The chapter on the nervous system includes a description of sensory receptors and the two important areas: Vision and proprioception, which are examined in detail. Surprisingly though, the other areas such as the vestibular system, auditive and tactile perception, which also may have an impact on movement acquisition, do not get the same attention and are just briefly mentioned.
One of the most important conclusions for teachers and practitioners is that children should be provided with as many varied movement experiences as possible. Practical implications are that the tasks should be developmentally appropriate, i.e. since children achieve gross motor skill proficiency before they develop control over fine motor skills, tasks should be introduced in a sequence moving from gross to fine. These conclusions and pieces of advice are very much in line with other theories formulated by e.g. Ayres, Holle and Hannaford used in the Swedish MUGI model of motor skills training (Ericsson, 2007; 2008a; 2008b).
The book has several advantages, such as the previously mentioned pedagogical features cerebral challenges and frequently used explorative activities, i.e. experimental mini-labs for students to perform, discuss and reflect upon. The reader, however, might wish for solutions and various alternatives to be more specifically discussed in the text.
There are no illustrations in colour, which would have made photographs and figures even more tasty and appealing. Another thing I myself as a reader would have appreciated very much is a presentation of the author and her background.
Additionally, in a book about motor skills learning one would have expected a chapter about early fundamental motor development and learning. After all, as so very well put by Pica (2008): “We have to lay the foundation before we can construct the ground floor. We have to complete the ground floor before we can erect the rest of the building” (p. viii). Many children and young people are not yet developmentally ready to participate in organized sports and learn advanced motor skills. Some people even lack the ability to perform the most fundamental skills required in sports. There is, in my opinion, an absence of advice to practitioners and teachers in these situations.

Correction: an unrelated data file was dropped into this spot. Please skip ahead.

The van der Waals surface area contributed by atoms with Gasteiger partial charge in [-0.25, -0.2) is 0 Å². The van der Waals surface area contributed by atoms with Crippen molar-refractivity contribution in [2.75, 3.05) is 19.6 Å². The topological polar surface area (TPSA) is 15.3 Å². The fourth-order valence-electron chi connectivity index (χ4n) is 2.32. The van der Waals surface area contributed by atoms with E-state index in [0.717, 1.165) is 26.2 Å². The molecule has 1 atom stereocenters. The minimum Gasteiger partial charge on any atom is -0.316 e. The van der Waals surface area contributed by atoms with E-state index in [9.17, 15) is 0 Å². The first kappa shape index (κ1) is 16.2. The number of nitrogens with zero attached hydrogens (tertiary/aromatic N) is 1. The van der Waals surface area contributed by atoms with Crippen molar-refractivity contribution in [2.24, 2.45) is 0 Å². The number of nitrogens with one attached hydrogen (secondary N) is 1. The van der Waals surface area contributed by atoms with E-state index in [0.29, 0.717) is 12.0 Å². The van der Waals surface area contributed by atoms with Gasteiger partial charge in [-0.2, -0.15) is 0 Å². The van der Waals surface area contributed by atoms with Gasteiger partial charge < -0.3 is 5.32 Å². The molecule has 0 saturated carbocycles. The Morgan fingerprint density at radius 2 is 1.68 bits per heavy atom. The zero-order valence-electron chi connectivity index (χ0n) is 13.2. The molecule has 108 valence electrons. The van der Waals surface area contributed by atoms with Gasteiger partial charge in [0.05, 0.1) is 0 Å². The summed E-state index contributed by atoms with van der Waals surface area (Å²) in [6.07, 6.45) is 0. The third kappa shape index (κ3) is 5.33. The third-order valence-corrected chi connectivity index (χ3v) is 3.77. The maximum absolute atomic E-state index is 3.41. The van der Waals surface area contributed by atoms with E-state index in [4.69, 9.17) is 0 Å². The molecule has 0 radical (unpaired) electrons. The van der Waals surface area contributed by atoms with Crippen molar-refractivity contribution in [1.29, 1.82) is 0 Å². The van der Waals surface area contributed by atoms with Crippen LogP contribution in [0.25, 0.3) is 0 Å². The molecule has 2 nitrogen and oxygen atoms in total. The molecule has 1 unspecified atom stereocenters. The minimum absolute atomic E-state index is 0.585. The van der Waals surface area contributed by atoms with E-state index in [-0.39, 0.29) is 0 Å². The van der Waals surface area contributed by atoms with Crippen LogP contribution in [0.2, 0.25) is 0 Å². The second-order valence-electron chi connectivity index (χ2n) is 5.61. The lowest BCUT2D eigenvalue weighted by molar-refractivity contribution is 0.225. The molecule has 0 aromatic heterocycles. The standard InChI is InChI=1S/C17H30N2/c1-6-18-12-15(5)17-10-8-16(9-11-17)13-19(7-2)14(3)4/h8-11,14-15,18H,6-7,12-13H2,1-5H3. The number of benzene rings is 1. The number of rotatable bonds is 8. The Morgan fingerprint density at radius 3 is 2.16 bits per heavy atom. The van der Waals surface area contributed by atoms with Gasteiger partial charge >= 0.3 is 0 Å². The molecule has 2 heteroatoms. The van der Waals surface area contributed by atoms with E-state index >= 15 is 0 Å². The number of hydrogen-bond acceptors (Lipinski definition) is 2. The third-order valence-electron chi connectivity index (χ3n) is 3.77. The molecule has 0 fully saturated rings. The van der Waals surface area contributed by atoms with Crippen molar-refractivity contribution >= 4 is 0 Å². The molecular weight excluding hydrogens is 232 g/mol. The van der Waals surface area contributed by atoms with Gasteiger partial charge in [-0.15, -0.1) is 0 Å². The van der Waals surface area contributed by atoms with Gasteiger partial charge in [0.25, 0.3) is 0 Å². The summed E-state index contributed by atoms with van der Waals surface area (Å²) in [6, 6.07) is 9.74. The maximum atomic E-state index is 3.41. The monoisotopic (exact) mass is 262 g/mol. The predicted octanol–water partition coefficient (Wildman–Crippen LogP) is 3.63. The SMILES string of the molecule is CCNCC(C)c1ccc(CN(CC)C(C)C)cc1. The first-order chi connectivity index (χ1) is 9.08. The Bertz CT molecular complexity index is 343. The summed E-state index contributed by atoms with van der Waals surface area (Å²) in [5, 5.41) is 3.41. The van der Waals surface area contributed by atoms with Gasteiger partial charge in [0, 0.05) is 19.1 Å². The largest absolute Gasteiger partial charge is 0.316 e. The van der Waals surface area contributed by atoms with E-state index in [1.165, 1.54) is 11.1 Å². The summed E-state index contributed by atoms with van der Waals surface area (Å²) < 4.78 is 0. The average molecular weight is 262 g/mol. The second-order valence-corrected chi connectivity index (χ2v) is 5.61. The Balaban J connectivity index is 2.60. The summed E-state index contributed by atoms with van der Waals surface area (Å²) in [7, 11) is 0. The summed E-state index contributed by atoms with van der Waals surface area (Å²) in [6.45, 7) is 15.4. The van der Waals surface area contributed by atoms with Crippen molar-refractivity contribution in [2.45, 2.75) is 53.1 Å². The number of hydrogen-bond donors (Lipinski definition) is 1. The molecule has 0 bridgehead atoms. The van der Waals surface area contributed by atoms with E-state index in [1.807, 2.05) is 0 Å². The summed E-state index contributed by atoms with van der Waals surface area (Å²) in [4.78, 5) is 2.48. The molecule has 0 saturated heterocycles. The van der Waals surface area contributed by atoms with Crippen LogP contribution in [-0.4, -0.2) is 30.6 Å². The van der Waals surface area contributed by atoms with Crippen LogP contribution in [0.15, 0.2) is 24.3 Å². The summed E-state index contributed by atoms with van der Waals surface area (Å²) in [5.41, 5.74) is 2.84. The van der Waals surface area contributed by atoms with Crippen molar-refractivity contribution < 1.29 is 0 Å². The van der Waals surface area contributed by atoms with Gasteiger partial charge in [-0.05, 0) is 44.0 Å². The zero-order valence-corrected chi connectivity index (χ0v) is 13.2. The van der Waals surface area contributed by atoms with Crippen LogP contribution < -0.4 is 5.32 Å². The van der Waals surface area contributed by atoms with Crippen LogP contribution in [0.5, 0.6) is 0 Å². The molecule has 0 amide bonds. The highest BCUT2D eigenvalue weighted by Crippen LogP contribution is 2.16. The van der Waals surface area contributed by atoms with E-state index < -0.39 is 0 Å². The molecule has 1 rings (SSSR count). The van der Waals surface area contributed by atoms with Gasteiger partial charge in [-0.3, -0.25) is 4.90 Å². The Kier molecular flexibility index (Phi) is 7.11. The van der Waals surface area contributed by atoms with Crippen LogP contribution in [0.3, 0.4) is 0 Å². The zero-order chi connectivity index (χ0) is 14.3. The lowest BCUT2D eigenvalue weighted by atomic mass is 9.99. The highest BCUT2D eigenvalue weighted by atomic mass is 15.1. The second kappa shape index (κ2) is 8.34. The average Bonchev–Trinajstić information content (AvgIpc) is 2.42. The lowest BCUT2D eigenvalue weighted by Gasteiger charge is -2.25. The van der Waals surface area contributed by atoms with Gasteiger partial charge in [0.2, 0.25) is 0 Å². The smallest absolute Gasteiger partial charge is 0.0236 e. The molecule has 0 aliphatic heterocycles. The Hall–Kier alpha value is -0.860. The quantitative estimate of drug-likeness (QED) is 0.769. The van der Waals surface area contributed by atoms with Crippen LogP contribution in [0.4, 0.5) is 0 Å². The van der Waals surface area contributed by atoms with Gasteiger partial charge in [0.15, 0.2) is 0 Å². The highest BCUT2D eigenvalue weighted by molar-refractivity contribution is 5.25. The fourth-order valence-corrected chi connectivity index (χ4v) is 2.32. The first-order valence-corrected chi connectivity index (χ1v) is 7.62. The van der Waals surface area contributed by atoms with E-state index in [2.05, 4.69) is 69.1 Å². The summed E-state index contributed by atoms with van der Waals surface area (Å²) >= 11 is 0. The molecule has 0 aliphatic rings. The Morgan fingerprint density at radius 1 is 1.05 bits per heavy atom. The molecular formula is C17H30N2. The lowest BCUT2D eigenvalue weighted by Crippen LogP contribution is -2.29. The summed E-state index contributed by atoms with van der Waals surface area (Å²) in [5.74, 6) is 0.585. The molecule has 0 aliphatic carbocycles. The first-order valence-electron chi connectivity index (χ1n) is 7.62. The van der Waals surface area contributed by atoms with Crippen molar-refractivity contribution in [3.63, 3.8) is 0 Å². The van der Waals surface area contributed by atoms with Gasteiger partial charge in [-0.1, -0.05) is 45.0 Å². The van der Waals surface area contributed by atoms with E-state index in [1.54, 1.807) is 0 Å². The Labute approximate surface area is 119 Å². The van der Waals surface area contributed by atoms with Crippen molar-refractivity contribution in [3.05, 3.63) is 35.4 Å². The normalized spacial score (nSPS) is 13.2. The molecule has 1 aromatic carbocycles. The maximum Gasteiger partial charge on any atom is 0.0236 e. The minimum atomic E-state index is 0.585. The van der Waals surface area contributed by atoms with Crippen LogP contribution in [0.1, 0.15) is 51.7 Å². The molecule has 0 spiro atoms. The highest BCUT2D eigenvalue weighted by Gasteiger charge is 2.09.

Despite the disadvantages mentioned, such as lack of an author presentation, solutions to tasks and, fundamental motor skills training, the content of the book gives a good balance of theory, research and practical implications. It is pedagogically written and could be well recommended to PE students, teachers, and any practitioner involved in the field of motor learning and skilled movement acquisition and performance.
Ericsson, I. (2007). MUGI observation checklist: An alternative to measuring motor skills in physical education classes. The Asian Journal of Exercise & Sports Science, 4(1), 1-8.
Ericsson, I. (2008a). To measure and improve motor skills in practice. International Journal of Pediatric Obesity, 3(1), 21-27.
Ericsson, I. (2008b). Motor skills, attention and academic achievements – an intervention study in school year 1-3.The British Educational Research Journal, 34(3), 301-313.
Pica, R. (2008). Physical Education for Young Children. Movement ABCs for the Little Ones. Champaign IL: Human Kinetics.